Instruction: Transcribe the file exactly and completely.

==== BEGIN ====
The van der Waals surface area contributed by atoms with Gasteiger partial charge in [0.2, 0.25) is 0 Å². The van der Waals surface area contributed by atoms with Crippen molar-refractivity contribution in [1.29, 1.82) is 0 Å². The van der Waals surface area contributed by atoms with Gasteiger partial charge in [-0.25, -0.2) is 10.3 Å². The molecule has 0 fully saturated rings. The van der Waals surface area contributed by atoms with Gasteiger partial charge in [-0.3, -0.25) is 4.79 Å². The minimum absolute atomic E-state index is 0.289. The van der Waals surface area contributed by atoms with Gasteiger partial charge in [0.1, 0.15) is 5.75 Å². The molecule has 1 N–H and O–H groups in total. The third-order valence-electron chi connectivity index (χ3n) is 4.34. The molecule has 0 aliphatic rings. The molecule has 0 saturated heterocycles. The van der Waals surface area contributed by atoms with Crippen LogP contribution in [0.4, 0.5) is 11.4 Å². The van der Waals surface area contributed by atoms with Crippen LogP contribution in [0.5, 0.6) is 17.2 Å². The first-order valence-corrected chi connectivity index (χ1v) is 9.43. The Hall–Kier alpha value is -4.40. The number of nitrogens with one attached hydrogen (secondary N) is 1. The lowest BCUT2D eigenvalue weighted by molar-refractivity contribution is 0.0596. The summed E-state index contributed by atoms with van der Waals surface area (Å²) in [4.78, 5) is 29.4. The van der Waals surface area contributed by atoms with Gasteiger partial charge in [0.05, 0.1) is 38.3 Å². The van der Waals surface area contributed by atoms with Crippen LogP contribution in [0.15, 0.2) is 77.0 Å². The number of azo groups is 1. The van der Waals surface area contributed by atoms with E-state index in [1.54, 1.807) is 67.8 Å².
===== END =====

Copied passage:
The van der Waals surface area contributed by atoms with Gasteiger partial charge in [0.2, 0.25) is 0 Å². The van der Waals surface area contributed by atoms with Crippen molar-refractivity contribution in [1.29, 1.82) is 0 Å². The van der Waals surface area contributed by atoms with Gasteiger partial charge in [-0.25, -0.2) is 10.3 Å². The molecule has 0 fully saturated rings. The van der Waals surface area contributed by atoms with Gasteiger partial charge in [-0.3, -0.25) is 4.79 Å². The minimum absolute atomic E-state index is 0.289. The van der Waals surface area contributed by atoms with Gasteiger partial charge in [0.1, 0.15) is 5.75 Å². The molecule has 1 N–H and O–H groups in total. The third-order valence-electron chi connectivity index (χ3n) is 4.34. The molecule has 0 aliphatic rings. The molecule has 0 saturated heterocycles. The van der Waals surface area contributed by atoms with Crippen LogP contribution in [0.4, 0.5) is 11.4 Å². The van der Waals surface area contributed by atoms with Crippen LogP contribution in [0.5, 0.6) is 17.2 Å². The first-order valence-corrected chi connectivity index (χ1v) is 9.43. The Hall–Kier alpha value is -4.40. The number of nitrogens with one attached hydrogen (secondary N) is 1. The lowest BCUT2D eigenvalue weighted by molar-refractivity contribution is 0.0596. The summed E-state index contributed by atoms with van der Waals surface area (Å²) in [4.78, 5) is 29.4. The van der Waals surface area contributed by atoms with Gasteiger partial charge in [0.05, 0.1) is 38.3 Å². The van der Waals surface area contributed by atoms with Crippen LogP contribution in [0.15, 0.2) is 77.0 Å². The number of azo groups is 1. The van der Waals surface area contributed by atoms with E-state index in [1.54, 1.807) is 67.8 Å².